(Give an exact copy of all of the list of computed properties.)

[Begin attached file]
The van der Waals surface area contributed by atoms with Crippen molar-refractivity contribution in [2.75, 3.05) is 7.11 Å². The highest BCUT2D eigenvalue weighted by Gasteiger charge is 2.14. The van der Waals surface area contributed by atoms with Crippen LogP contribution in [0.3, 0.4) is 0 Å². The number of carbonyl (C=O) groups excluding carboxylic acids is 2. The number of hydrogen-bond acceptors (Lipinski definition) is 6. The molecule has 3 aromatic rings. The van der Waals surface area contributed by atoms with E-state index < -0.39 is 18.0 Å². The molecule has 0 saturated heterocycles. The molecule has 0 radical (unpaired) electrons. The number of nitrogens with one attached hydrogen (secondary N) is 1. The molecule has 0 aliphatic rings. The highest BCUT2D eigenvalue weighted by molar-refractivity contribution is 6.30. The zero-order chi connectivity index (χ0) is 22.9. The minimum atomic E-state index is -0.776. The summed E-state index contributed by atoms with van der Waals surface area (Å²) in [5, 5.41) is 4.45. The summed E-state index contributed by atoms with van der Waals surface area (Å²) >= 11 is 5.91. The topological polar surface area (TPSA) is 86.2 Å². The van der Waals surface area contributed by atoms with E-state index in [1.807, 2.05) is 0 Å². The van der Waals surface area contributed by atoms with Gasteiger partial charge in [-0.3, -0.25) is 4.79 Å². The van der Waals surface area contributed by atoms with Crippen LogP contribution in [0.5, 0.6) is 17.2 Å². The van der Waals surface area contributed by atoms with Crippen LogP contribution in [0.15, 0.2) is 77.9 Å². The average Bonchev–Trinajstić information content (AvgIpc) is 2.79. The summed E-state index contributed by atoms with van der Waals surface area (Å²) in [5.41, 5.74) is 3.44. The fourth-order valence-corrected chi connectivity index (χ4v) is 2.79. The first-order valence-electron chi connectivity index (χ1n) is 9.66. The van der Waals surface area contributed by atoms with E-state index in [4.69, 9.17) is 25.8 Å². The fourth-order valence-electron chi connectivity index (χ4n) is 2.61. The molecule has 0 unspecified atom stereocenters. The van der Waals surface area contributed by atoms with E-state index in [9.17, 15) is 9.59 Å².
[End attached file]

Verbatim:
The van der Waals surface area contributed by atoms with Crippen molar-refractivity contribution in [2.75, 3.05) is 7.11 Å². The highest BCUT2D eigenvalue weighted by Gasteiger charge is 2.14. The van der Waals surface area contributed by atoms with Crippen LogP contribution in [0.3, 0.4) is 0 Å². The number of carbonyl (C=O) groups excluding carboxylic acids is 2. The number of hydrogen-bond acceptors (Lipinski definition) is 6. The molecule has 3 aromatic rings. The van der Waals surface area contributed by atoms with E-state index < -0.39 is 18.0 Å². The molecule has 0 saturated heterocycles. The molecule has 0 radical (unpaired) electrons. The number of nitrogens with one attached hydrogen (secondary N) is 1. The molecule has 0 aliphatic rings. The highest BCUT2D eigenvalue weighted by molar-refractivity contribution is 6.30. The zero-order chi connectivity index (χ0) is 22.9. The minimum atomic E-state index is -0.776. The summed E-state index contributed by atoms with van der Waals surface area (Å²) in [5, 5.41) is 4.45. The summed E-state index contributed by atoms with van der Waals surface area (Å²) >= 11 is 5.91. The topological polar surface area (TPSA) is 86.2 Å². The van der Waals surface area contributed by atoms with E-state index in [1.807, 2.05) is 0 Å². The van der Waals surface area contributed by atoms with Gasteiger partial charge in [-0.3, -0.25) is 4.79 Å². The van der Waals surface area contributed by atoms with Crippen LogP contribution in [0.5, 0.6) is 17.2 Å². The van der Waals surface area contributed by atoms with Crippen LogP contribution in [0.15, 0.2) is 77.9 Å². The average Bonchev–Trinajstić information content (AvgIpc) is 2.79. The summed E-state index contributed by atoms with van der Waals surface area (Å²) in [5.41, 5.74) is 3.44. The fourth-order valence-corrected chi connectivity index (χ4v) is 2.79. The first-order valence-electron chi connectivity index (χ1n) is 9.66. The van der Waals surface area contributed by atoms with E-state index in [4.69, 9.17) is 25.8 Å². The fourth-order valence-electron chi connectivity index (χ4n) is 2.61. The molecule has 0 unspecified atom stereocenters. The van der Waals surface area contributed by atoms with E-state index in [9.17, 15) is 9.59 Å².